What is not stated is the benefits that private sector operation brings. They will not bring imagination to the customer offer as it will all be specified by GBR, so it will only be in the delivery, which will require a whole new monitoring organisation and a whole new set of penalty/performance figure with the commercial risk being played out in that regime.  Train operators are going to have punctuality and performance targets.  Across every boundary there will need to be rules – which will need to be legally binding, and penalty based for non-compliance.  So the much quoted delay attribution process will still need to be replicated in some form.

Revenue incentives are to be built into the new contracts, which is not the same as now, but will only be effective if the new operators are able to influence ridership and revenue, which with GBR in charge of timetables and fares along with possibly more local organisations suggests little room to make a difference.

The implications are that there could be a lot more operators with differing levels of activity, but there is no reference to staffing and resourcing – so the impact of the timetable on resourcing is not mentioned nor is the on-going problem of differing conditions for staff in different operators and the thorny issue of industrial disputes – where franchising has actually given staff greater power and has driven up wage levels and costs. Nothing in these proposals addresses this issue.

By implication the train operators will still be leasing rolling stock, which brings another interface, especially with an aging diesel fleet that will largely need replacement in the next 15 years.

The expectation is a larger number of bidders, which implies organisations with less experience of rail, which in the past has not proved to be a great success. However the possibilities for truly local operations are raised, but with no indication how the barriers to entry are to be reduced or resolved.  These include such critical issues as being licenced as a railway operator and holding a Railway Safety Case.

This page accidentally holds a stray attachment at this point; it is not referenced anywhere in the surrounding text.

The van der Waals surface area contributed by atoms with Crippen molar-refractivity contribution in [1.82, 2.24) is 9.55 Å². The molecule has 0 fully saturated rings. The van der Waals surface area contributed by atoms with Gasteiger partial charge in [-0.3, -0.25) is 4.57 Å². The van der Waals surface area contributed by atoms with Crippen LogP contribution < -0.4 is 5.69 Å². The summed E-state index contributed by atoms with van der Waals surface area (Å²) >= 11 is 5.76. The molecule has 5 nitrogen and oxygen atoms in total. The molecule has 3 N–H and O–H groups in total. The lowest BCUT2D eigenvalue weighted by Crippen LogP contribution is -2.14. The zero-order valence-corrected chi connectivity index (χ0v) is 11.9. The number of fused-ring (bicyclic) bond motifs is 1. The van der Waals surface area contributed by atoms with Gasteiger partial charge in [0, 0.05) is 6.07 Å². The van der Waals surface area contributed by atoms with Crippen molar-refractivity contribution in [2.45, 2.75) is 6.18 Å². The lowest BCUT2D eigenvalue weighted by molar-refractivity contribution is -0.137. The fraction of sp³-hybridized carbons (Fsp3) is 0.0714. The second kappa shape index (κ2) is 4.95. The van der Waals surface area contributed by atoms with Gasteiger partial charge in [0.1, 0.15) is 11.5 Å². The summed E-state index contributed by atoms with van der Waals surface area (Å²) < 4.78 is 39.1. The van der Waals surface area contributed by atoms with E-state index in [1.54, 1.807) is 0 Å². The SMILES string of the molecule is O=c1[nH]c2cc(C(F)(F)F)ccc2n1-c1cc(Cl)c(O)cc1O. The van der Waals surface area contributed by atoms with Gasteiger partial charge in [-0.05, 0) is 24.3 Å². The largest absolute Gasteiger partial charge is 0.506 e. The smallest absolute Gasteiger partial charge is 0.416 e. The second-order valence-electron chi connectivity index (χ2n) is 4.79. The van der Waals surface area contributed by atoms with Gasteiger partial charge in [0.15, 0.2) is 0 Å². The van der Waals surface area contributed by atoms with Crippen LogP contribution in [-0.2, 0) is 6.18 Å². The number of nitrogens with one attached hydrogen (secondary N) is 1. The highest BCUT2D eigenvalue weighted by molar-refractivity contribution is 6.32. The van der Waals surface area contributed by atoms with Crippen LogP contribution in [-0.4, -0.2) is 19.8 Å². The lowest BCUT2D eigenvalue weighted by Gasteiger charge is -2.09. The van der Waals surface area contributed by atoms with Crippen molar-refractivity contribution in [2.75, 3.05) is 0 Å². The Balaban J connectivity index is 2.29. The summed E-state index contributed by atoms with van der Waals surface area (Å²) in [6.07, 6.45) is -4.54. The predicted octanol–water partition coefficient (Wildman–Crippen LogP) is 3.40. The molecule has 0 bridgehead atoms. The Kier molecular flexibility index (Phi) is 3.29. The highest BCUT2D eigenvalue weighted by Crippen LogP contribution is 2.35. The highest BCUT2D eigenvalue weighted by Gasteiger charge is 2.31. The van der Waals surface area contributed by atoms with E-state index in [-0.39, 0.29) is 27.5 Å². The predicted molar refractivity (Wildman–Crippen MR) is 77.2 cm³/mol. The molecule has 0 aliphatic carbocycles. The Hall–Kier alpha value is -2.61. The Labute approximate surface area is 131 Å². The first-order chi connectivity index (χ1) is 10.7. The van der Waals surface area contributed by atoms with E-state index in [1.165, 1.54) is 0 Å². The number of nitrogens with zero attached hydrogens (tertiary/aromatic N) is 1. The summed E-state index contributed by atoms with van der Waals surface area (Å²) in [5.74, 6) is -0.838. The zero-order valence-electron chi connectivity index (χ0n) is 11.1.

There are exciting offers about a retailing revolution, but all of this has been possible for some time but government has not been prepared to push forward. That GBR is responsible for ticketing and retailing does not make it clear who will be retailing tickets at stations – GBR staff of train operator staff?

It is not clear how the GBR website and app will interface with local integrated travel offers and retailing. One-team working will be important and runs with the ‘GBR’ theme as well as reducing costs.

The fares changes are all promises that have been made in the past – easy to say, fiendishly difficult to deliver, especially as there is an implicit control on fares increases. If it had been easy we would be a lot further ahead now.

The section on bikes is a quiet reversal of government policy which reduced space on the IEPs! And the observation about the dire quality of modern trains fails to note that this was a direct result of central government policy and specification.  So whilst it is good to see reversals in policy the blame has been laid off onto the railway.  Even more interesting and welcome is the reduction in ‘annoying and repetitious recorded announcements’ which have been introduced for a reason, but it is not clear how that reason now disappears.